It’s Blog Action Day! 🙂
This year the theme is Human Rights. And my thoughts have turned to religious freedom and the right to worship.
If you’ve read my blog post Dear Twitter you’ll know that I get fed up with the anti-christian malarkey that goes on in social media. But when I think of the work of Church in Chains and some of the stories that they tell from around the world, I realise what a privilege it is to live in a country where the only ‘stick’ that I take is verbal, and I can safely live a life of faith.
Article 18 of the Universal Declaration of Human Rights says, “Everyone has the right to freedom of thought, conscience and religion; this right includes freedom to change his religion or belief, and freedom, either alone or in community with others and in public or private, to manifest his religion or belief in teaching, practice, worship and observance.”
This freedom does not exist in many countries around the world. Christians suffer a wide range of forms of persecution, sometimes perpetrated by the state (ranging from discrimination to imprisonment, torture and even execution), sometimes by society (from harassment to violent mob attacks).
Church in Chains is an independent Irish charity that encourages prayer and action in support of persecuted Christians around the world. It also advocates before governments and ambassadors and sends aid to persecuted Christians. Church in Chains publishes news on its website and in a quarterly magazine and weekly news updates.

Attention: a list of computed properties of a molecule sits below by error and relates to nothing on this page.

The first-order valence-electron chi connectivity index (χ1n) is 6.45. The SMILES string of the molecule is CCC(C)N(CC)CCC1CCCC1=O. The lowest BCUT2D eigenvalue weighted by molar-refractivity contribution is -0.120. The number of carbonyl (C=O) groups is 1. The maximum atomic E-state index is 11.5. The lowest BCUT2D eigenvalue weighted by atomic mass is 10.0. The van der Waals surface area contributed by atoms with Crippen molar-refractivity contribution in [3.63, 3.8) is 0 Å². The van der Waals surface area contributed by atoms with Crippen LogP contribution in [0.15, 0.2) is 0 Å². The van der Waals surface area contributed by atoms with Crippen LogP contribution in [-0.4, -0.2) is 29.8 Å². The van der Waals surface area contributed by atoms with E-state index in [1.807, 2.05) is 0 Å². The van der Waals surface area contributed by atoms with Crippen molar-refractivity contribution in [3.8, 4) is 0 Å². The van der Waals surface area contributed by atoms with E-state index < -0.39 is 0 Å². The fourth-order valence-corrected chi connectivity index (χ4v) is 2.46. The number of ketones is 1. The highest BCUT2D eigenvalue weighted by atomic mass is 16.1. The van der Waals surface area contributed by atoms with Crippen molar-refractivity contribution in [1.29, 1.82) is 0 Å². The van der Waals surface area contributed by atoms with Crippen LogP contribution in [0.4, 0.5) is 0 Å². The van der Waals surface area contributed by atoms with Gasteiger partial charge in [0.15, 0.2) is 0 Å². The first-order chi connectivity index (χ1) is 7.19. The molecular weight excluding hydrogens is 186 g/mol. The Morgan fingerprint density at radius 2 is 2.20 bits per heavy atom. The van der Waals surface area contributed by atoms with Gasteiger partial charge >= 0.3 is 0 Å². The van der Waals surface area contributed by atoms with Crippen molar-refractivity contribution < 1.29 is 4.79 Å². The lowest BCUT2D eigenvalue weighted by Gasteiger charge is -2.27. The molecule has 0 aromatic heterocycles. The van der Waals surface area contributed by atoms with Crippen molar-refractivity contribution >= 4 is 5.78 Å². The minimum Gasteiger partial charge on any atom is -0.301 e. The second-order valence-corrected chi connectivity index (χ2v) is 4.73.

The International Day of Prayer for the Persecuted Church is Sunday 3rd of November. Part of Church in Chains’ focus for that day will be Syria. You can join people all over the world as we pray for Syria together.
Of all the work that Church in Chains does, I’ve chosen to focus on Syria as it is a country that I think about regularly. I spent 9 weeks in Cyprus a couple of years ago and though most of the time I was helping out with a small international fellowship, I spent the last two days at a conference listening about the work of Christian churches and ministries all over the Middle East. I still remember the Pastor from Syria locking eyes with me, telling me how beautiful his country is and how beautiful the people are. He told me that the international news bulletins about his country are helping to kill it and that one day I should determine to come and visit, so that I can see for myself. His passion was not just for Syrian Christians – but all Syrian people. As I think about the conversation I can still see the mix of hope and grief in his face. Syria plays on my mind – and I hear his voice every time I see a news report on the country.
There are many other ways you can help.
Go to www.churchinchains.ie to see how you can get involved with the work.
And if you are someone who prays, be sure to thank God today for the freedom to worship and ask God to give grace and strength to those who don ‘t enjoy that right.